Deal for vacant offices in downtown Sarasota will also result in more collaboration
The Williams Parker law firm took a hard look at it.
Call center operator Alorica toured it for a potential move.
BLVD condo tower and Concession developer Kevin Daves briefly considered converting the building to a hotel.
More than one potential buyer was attracted to entitlements that would have allowed up to 190 apartments.
Several interested investors suggested razing the building and rebuilding on the 3.8-acre site.
But ultimately, developer Wayne Ruben’s WMR Consulting LLC linked the three-story office building at 1741 Main St. in downtown Sarasota with Sarasota Memorial Hospital, which last week finalized a $10.7 million purchase.
The deal, which took WMR Consulting nearly a year to complete, will consolidate and shift 300 hospital workers to downtown Sarasota this summer in the largest corporate relocation to the city in more than a decade.
Just as importantly for Sarasota Memorial, the move to the 72,000-square-foot building will free up critically needed clinical space on the hospital’s main campus, on U.S. 41 in the city.
“I was always attracted to 1741 Main’s beautiful architecture, its futuristic design,” Ruben says. “It’s a trophy-type building.”
But Ruben, too, went through a series of potential re-incarnations before the hospital’s interest gelled.
“We explored multiple options,” he says. “We thought about an entertainment use or some ground-floor retail to take advantage of the building’s glass façade. We tried to get a department store interested, but because of the changes ongoing in that industry, we couldn’t quite pull it together.
“The site has apartment entitlements, so we looked at that, too, but the building’s chiller system and the lack of balconies derailed that idea.”
Through all the machinations, Ruben kept coming back to using the building, which was developed in the early 2000s by the New York Times Co. as a hub for its then-subsidiary the Herald-Tribune Media Group, for office space.
Several tenants were interested, including a number of Sarasota law firms, but they required only about 10,000 square feet — a fraction of the rentable area.
Ruben anguished over how to subdivide the space, and ultimately decided it would be too expensive and time intensive unless it was absolutely necessary.
“It was developed as a single-tenant use building,” Ruben says. “The prospect of subdividing it proved to be a bigger challenge than we initially thought.”
The Herald-Tribune, the building’s former anchor tenant, had moved in late 2016 to an adjacent building after failing to come to renewal terms with building landlord — and former company co-owner — Stephens Capital, of Little Rock, Ark.
Stephens then retained commercial real estate brokerage JLL, in Tampa, and Ian Black Real Estate of Sarasota to market the space for lease of sale.
The building came on the market for $18.1 million — roughly 50% of the cost to replace the project.
Shortly after Ruben put the building under contract in mid-2018, Sarasota Memorial President and CEO David Verinder mentioned to him that the hospital — for whom Ruben had done real estate consulting work for several years — was considering constructing a new 60,000-square-foot building on Gantt Road in Sarasota County to house non-clinical workers.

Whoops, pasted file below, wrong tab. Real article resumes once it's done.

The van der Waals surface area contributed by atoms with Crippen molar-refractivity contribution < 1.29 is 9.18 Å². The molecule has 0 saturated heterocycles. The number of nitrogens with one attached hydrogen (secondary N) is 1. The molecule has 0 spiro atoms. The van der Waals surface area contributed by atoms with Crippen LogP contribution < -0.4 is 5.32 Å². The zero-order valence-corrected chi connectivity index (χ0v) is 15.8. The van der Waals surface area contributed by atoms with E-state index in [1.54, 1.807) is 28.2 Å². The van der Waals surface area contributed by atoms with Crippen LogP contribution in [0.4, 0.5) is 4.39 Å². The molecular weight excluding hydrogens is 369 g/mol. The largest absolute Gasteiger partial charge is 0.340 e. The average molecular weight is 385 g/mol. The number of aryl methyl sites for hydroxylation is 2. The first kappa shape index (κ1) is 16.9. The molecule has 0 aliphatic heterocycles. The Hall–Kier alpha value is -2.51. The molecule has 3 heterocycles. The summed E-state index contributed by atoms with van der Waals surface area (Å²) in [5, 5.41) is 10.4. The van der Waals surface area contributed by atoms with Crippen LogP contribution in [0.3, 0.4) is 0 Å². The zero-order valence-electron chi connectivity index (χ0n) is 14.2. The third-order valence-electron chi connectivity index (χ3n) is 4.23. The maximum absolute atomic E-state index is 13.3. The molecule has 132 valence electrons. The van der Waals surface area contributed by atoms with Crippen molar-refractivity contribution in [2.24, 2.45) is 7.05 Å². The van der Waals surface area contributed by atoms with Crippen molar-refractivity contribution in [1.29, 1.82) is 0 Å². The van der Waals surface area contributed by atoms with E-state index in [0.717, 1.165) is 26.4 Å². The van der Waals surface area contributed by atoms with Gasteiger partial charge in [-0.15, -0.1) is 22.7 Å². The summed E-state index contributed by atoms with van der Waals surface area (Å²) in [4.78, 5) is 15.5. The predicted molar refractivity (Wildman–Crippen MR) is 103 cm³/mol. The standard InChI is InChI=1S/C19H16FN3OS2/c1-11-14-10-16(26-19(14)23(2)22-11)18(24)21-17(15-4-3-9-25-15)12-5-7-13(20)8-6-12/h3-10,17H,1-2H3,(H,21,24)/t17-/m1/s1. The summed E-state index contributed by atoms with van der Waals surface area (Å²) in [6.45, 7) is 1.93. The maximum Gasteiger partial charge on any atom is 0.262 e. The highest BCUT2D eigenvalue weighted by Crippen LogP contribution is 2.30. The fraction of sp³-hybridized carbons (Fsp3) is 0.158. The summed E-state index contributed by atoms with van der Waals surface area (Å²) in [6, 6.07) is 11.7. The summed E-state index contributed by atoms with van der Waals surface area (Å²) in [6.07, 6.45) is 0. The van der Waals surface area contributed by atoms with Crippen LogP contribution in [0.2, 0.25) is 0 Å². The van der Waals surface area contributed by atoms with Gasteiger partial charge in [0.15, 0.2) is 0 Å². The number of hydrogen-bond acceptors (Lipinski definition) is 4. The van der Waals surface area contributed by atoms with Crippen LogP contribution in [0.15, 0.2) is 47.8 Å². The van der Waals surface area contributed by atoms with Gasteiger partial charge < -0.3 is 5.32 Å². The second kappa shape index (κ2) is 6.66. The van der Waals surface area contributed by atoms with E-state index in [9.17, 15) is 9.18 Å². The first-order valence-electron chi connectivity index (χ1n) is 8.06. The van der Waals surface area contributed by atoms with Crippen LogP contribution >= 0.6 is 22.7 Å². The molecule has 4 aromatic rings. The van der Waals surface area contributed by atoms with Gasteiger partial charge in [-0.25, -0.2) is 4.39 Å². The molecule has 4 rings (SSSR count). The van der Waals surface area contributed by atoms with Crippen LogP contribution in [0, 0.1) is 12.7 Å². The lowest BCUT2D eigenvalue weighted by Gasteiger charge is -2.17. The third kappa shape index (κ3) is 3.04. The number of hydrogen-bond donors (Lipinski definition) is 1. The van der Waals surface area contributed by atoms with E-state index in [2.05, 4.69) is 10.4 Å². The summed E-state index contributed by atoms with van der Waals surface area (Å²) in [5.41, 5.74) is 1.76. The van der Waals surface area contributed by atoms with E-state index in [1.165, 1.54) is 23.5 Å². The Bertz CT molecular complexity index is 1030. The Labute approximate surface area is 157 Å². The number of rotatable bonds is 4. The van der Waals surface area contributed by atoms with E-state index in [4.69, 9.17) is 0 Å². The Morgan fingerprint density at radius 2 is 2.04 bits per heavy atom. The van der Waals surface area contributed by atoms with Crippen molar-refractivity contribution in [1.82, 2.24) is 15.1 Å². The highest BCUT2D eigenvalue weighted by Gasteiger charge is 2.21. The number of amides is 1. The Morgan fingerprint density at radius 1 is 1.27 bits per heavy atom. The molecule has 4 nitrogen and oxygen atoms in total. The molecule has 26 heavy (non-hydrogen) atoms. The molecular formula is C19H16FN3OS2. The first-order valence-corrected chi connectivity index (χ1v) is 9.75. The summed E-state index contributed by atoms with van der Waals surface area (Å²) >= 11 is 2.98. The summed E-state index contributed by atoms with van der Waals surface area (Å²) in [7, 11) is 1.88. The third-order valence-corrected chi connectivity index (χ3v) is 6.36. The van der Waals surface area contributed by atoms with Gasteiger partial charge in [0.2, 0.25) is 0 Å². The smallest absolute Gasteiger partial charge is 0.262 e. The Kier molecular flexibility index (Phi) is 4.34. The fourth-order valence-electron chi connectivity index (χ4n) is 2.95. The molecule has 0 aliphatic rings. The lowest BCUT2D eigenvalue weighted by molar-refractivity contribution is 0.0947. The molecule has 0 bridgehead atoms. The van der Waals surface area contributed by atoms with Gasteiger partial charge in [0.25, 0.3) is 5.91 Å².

In recent years, clinical uses such as cardiology and radiology had grown exponentially and are now cramped into spaces on the hospital’s campus.
With a new building on Gantt, Verinder would be able to ease overcrowding and generate increased efficiency for non-clinical offices.
“I said, ‘David, wait a minute,” Ruben says.
The pair agreed that occupying 1741 Main St., just 1.4 miles away from the hospital’s main campus, could create greater efficiencies than a new building on Gantt at more than five miles away — at significantly less cost.
In mid-October, Sarasota Memorial’s board voted unanimously to acquire the Main Street property and develop a new 100-space parking deck on site at a total cost of $17.83 million.
Kim Savage, a hospital spokeswoman, says the board recently hired Bradenton’s A.D. Morgan Corp. to design and build the parking structure.
It will be constructed over the next three months, even as minor renovations are completed within the building.
“We’ll be able to consolidate and centralize a number of related services, with the goal that they’ll be able to work more collaboratively and efficiently,” Savage says.
For Sarasota’s office market, the closing removes a significant block of space that had skewed vacancy rates higher by several percentage points.
Steve Horn, an Ian Black partner, says marketing the space was difficult because of Sarasota’s relative lack of prospective large tenants.
“Sarasota doesn’t have an abundance of 72,000-square-foot users,” says Horn, who negotiated on behalf of Stephens with JLL Tampa Market Leader Brent Miller.
“Theoretically, a decade or more ago this space would have been snapped up by a bank as a regional headquarters, but with all the changes in that industry, that’s no longer an option.
“The tenants that could fill the space were interested in roughly 30,000 square feet, and they typically had a predominance of private offices, which didn’t work well because the building was developed for a single user with a large, open floor plate without individual offices,” Horn says. “Fortunately, the hospital departments being consolidated are also that type of user, and it’ll be such a boon for downtown to have that many workers coming in.”
“Such a great ending to such a long saga,” he says. “And I think it’ll be a great outcome, a big help, for that entire section of downtown.”